• Wednesday, October 19th, 2011

Introduction to Harris River Fishing
If you’re looking for good Alaska fishing, then you will want to know that Harris River is a popular destination for many anglers who are visiting Alaska and really want to see the wild natural beauty of the state nicknamed “The Last Frontier.” This river is located in the southeastern-most part of the state among the islands and fjords that border the western side of Canada. There are a wide array of fish species that Alaska sports anglers can seek there, and the surrounding Tongass National Forest offers plenty of natural beauty for visitors and locals alike to enjoy. Anyone who wants to enjoy the Alaska fishing opportunities offered here will have to do some traveling, but the rewards are not only great angling, but the natural beauty from some of the best and most beautiful landscapes that the state has to offer. Read on for some tips and advice to help you prepare for fishing or fly fishing Alaska’s great rivers.

800px-Koyukuk_River_autumnHarris River Fishing Basics
The Harris River area is located on the Prince of Wales Island in southeast Alaska. Klawock, Craig, and Hollis are the nearest villages, and the river runs both in and out of the Tongass National Forest. The river cuts through almost the exact middle of the island.  This is a relatively isolated area, and these are very small villages that are still quite a distance from a town of any considerable size, even by Alaskan standards.

Several different species of game fish can be caught from the Harris River. Salmon, steelhead, and trout are the three fish that the Harris River is most famous for, and annual salmon runs sometimes choke the river, completely filling it with fish. Dolly Varden trout are also common in the area. The three most common species of salmon at the Harris River are coho, pink and chum, although there are occasions where the other species can be found in the area as well, but rarely in as great numbers.

Alaska Fishing License Requirements
Anyone age 16 or over is required by Alaska state law to purchase a sports fishing license. Visitors can purchase one-, three-, seven- or 14-day licenses, as well as a full season license. Costs vary from season to season as well, depending on the license that is purchased. As of 2010, costs varied from $30 to $240, plus more if a salmon stamp was necessary.  The only exception to this are residents over 60, who have the ability to apply for a special identification card that also works as a permanent license for them.  Children under the age of 16 do not need a fishing license regardless of residency, but a stamp for salmon is still required regardless of age.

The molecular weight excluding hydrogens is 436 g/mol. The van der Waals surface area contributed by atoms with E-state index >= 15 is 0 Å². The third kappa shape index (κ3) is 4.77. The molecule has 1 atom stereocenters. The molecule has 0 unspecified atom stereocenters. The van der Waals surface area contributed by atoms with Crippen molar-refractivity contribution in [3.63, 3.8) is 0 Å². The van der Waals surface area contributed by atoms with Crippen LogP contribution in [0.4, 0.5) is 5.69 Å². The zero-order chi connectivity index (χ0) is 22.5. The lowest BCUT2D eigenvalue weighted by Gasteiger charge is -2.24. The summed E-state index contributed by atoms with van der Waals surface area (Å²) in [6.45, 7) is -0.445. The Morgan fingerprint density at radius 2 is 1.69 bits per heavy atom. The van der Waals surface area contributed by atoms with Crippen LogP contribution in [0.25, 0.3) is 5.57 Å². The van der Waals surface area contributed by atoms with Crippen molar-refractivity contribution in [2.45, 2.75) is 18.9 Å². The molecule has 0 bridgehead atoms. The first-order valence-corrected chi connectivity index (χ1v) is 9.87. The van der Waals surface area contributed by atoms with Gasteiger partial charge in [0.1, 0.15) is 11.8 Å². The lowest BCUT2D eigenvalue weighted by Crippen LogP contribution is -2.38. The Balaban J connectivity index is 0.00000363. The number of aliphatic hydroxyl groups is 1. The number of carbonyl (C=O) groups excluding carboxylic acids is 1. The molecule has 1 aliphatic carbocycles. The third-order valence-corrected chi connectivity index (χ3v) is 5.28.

Other Harris River Alaska Fishing Considerations
In the Harris River area, although the open season for fishing of a species might be year-round, there are definitely better times for pursuing certain types of fish. The best trout fishing times along the river won’t be the same as the best steelhead times or the best Dolly Varden trout times. Ask locals for advice on matching the best section of river with the best season to fish for your favorite game fish.  The Tongass National Forest is still fairly wild country. You will want to make sure to have an emergency first aid kit, maps and bear spray. While bear attacks are rare, it’s best to be prepared for any potential situation that might arise.

• Thursday, May 12th, 2011

At one time homesteading was a major part of getting permanent settlers to Alaska, and often worked hand in hand with the rush for gold and other valuable minerals in the late 1800s and throughout the 1900s.  Homesteading is the awarding of land to individuals for free who stay on the land for a set amount of time and develop the property.  That’s why they get the land for free.  While this was used as an attempt to settle the west and far away areas in need of development like Alaska, there is a common misconception that homesteading is still a wide spread practice.  I hate to be the one to burst the bubble, but as I explained in the blog post about Alaska land offerings, that practice has long since passed.

While once in a while a local town might try to entice more people to move in by offering a local homestead program, as far as a homesteading goes, the Federal policy ended in 1976 while Alaska followed suit a decade later and ended their homestead program in 1986, grandfathering in the individuals who had moved into the state under the old program but who had not stayed the required number of years yet or still had time to develop the land.

Some people have fallen for rumors of squatter’s claims in Alaska, and stories abound of squatters managing to take land from the state by some form of adverse possession, but these are myths.  Staying on land 10 or 20 years doesn’t allow someone to officially own the land that belongs to the state of Alaska.


• Wednesday, May 11th, 2011

So Alaska is part of the United States, right?  Well, yes.  Technically.  Anyone who has lived there for years can tell you though that living in Alaska is more like living in another country that simply has some common ties to the U.S.  There is a very unique culture, a unique general attitude, and you can’t argue that there aren’t a lot of places in the States anywhere that can match the amazing scenery that makes up the great state of Alaska.  While you won’t have much of a problem understanding the English, even “Village English” often spoken in the bush (think English spoken in a kind of melodic halting pacing).  While the English difference from Alaska to regular US isn’t nearly as big as the difference between say Australian English and American English, there are still some common slang you will want to know about.